Responding to a convergence of pressures, connected health has experienced a wave of growth that is projected to continue. But if connected health is to become fully integrated into personal health self-management and healthcare delivery, we must commit to interoperability. Connected health technologies can improve the quality and efficiency of clinical care.
As a response to pressures on healthcare, and amidst mounting evidence that health technologies can help solve the healthcare crisis, connected health has experienced a wave of growth that is projected to continue.
There’s no doubt that connected health can improve the quality and efficiency of clinical care, but if it is to become fully integrated into personal health self-management and healthcare delivery, we must commit to user-friendly interoperability standards for devices, services and systems for the individual.
Healthcare systems are stressed by the burden of chronic diseases, which account for a majority of deaths globally and have a significant and growing impact on the overall human burden of disease. Lack of access to nutritious foods, sedentary lifestyle, poor food choices, smoking and the ‘westernisation’ of dietary habits in some nations are contributing to this state of affairs, as well as an unprecedented aging of the global population—which will lead to an even greater demand for healthcare in the future. In the context of the aging healthcare consumer, there is widespread concern about the ability to contain costs in nations of the Asia Pacific region, particularly those nations experiencing the most rapid population ageing.
Simultaneously, connected health technologies have become available to make healthcare more efficient, effective and accessible, with potential to deliver cost savings over the long term. Perhaps the most predominant examples of connected health in the market today are remote home monitoring programmes implemented by hospitals. These programmes have demonstrated success for managing chronic conditions such as diabetes, asthma/COPD, and congestive heart failure.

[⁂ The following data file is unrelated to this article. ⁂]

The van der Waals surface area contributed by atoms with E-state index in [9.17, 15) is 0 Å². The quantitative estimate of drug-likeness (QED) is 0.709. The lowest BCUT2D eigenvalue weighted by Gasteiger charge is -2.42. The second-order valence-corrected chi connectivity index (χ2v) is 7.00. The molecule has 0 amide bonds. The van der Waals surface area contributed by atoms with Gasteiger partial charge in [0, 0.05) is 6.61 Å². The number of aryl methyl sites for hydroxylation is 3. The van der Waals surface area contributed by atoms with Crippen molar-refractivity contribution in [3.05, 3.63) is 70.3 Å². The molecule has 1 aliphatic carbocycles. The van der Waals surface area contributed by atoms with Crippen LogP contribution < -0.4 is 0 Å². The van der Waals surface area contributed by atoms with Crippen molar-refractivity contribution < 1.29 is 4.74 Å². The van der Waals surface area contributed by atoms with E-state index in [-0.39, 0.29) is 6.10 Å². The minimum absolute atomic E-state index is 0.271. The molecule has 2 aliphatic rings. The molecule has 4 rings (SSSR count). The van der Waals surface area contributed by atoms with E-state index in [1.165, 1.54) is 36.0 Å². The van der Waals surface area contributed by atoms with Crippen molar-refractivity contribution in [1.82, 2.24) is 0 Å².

At the other end of the spectrum, the consumer mass market is being flooded with mobile health apps and personal health devices that enable consumers to manage their health independently---and they’re responding. Global revenue for consumer medical devices was predicted to reach US$8.2 billion by the end of 2013, according to HIS, with the Asia Pacific region representing a substantial area of growth.
Connecting the market
The vision for connected health is one in which provider-implemented programmes can easily scale to thousands or even millions of patients with seamless data relay between a variety of devices and systems. Furthermore, in order for healthcare systems to fully enable and participate in consumer-centric healthcare delivery, mass market devices and services will need to achieve user-friendly connectivity with hospital EHR systems and a vast array of personal devices and services which consumers may choose to connect in pursuit of their individual health goals. In addition, individuals are beginning to connect their health information into social networking either for comparisons to friends or to seek out specific medical knowledge. Attaining this vision will necessitate investment in a new kind of healthcare infrastructure: interoperability standards.
Interoperability refers to mutual connectivity between devices, systems and services. Unfortunately, in today’s market vendors can legitimately claim interoperability when their products actually require a great deal of back-end integration that defies the simplicity conveyed in the concept of interoperability. Furthermore, integration can create delays and cost increases, or simply discourage the integration of new products within a network of connected devices and cause further problems when upgrades occur. Authentic interoperability requires minimal implementation and focuses on user-friendliness, a critical characteristic of any technology aiming at widespread use, with a provision for backward compatibility. The solution is to adopt interoperability standards in connected health.